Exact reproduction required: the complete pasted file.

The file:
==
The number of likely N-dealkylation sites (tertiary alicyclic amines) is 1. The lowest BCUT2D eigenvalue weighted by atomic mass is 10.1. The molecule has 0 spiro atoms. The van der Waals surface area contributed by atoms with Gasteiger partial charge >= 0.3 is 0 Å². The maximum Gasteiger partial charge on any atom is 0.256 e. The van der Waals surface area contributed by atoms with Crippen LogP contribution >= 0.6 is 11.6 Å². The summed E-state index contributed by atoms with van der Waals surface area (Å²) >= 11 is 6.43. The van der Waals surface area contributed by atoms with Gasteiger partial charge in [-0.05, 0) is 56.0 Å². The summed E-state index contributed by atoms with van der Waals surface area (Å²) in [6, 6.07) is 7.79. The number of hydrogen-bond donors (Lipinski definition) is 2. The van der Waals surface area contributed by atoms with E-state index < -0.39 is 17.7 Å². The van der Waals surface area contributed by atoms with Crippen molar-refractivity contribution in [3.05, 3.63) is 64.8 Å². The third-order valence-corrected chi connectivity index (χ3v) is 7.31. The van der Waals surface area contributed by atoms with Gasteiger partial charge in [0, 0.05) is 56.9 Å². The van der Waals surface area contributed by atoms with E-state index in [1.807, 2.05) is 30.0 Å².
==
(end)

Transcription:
The number of likely N-dealkylation sites (tertiary alicyclic amines) is 1. The lowest BCUT2D eigenvalue weighted by atomic mass is 10.1. The molecule has 0 spiro atoms. The van der Waals surface area contributed by atoms with Gasteiger partial charge >= 0.3 is 0 Å². The maximum Gasteiger partial charge on any atom is 0.256 e. The van der Waals surface area contributed by atoms with Crippen LogP contribution >= 0.6 is 11.6 Å². The summed E-state index contributed by atoms with van der Waals surface area (Å²) >= 11 is 6.43. The van der Waals surface area contributed by atoms with Gasteiger partial charge in [-0.05, 0) is 56.0 Å². The summed E-state index contributed by atoms with van der Waals surface area (Å²) in [6, 6.07) is 7.79. The number of hydrogen-bond donors (Lipinski definition) is 2. The van der Waals surface area contributed by atoms with E-state index < -0.39 is 17.7 Å². The van der Waals surface area contributed by atoms with Crippen molar-refractivity contribution in [3.05, 3.63) is 64.8 Å². The third-order valence-corrected chi connectivity index (χ3v) is 7.31. The van der Waals surface area contributed by atoms with Gasteiger partial charge in [0, 0.05) is 56.9 Å². The van der Waals surface area contributed by atoms with E-state index in [1.807, 2.05) is 30.0 Å².